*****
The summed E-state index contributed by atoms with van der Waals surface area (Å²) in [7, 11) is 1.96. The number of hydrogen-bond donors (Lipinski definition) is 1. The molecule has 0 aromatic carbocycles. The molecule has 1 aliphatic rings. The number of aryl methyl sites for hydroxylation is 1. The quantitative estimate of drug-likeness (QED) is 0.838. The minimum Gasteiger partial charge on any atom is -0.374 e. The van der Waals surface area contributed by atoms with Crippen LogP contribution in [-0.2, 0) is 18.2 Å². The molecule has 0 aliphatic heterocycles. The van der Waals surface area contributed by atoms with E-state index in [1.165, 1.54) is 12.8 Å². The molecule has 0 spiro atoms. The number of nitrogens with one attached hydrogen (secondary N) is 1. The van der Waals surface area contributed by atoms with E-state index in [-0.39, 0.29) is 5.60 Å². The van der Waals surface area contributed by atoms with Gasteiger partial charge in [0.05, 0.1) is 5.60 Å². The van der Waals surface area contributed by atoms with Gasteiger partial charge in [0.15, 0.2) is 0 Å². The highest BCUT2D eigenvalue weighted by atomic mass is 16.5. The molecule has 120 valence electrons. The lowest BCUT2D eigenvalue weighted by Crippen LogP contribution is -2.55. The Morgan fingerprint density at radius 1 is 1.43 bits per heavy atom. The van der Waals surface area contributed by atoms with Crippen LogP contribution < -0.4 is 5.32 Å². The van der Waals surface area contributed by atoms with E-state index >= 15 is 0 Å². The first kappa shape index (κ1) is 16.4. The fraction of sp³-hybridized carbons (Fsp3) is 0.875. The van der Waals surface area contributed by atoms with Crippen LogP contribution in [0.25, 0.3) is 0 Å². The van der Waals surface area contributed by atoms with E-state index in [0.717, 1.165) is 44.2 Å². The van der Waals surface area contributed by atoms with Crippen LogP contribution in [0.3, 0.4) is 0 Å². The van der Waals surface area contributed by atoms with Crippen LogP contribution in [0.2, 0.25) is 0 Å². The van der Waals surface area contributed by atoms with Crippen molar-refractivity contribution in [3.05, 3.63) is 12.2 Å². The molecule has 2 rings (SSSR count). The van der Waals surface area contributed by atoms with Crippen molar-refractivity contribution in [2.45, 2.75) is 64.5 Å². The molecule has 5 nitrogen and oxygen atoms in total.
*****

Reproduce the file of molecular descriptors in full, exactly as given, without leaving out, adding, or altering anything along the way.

The summed E-state index contributed by atoms with van der Waals surface area (Å²) in [7, 11) is 1.96. The number of hydrogen-bond donors (Lipinski definition) is 1. The molecule has 0 aromatic carbocycles. The molecule has 1 aliphatic rings. The number of aryl methyl sites for hydroxylation is 1. The quantitative estimate of drug-likeness (QED) is 0.838. The minimum Gasteiger partial charge on any atom is -0.374 e. The van der Waals surface area contributed by atoms with Crippen LogP contribution in [-0.2, 0) is 18.2 Å². The molecule has 0 aliphatic heterocycles. The van der Waals surface area contributed by atoms with E-state index in [1.165, 1.54) is 12.8 Å². The molecule has 0 spiro atoms. The number of nitrogens with one attached hydrogen (secondary N) is 1. The van der Waals surface area contributed by atoms with E-state index in [-0.39, 0.29) is 5.60 Å². The van der Waals surface area contributed by atoms with Gasteiger partial charge in [0.05, 0.1) is 5.60 Å². The van der Waals surface area contributed by atoms with Gasteiger partial charge in [0.15, 0.2) is 0 Å². The highest BCUT2D eigenvalue weighted by atomic mass is 16.5. The molecule has 120 valence electrons. The lowest BCUT2D eigenvalue weighted by Crippen LogP contribution is -2.55. The Morgan fingerprint density at radius 1 is 1.43 bits per heavy atom. The van der Waals surface area contributed by atoms with Crippen LogP contribution < -0.4 is 5.32 Å². The van der Waals surface area contributed by atoms with E-state index >= 15 is 0 Å². The first kappa shape index (κ1) is 16.4. The fraction of sp³-hybridized carbons (Fsp3) is 0.875. The van der Waals surface area contributed by atoms with Crippen LogP contribution in [0.25, 0.3) is 0 Å². The van der Waals surface area contributed by atoms with E-state index in [0.717, 1.165) is 44.2 Å². The van der Waals surface area contributed by atoms with Crippen LogP contribution in [0.3, 0.4) is 0 Å². The van der Waals surface area contributed by atoms with Crippen LogP contribution in [0.2, 0.25) is 0 Å². The van der Waals surface area contributed by atoms with Crippen molar-refractivity contribution in [3.05, 3.63) is 12.2 Å². The molecule has 2 rings (SSSR count). The van der Waals surface area contributed by atoms with Crippen molar-refractivity contribution in [2.45, 2.75) is 64.5 Å². The molecule has 5 nitrogen and oxygen atoms in total.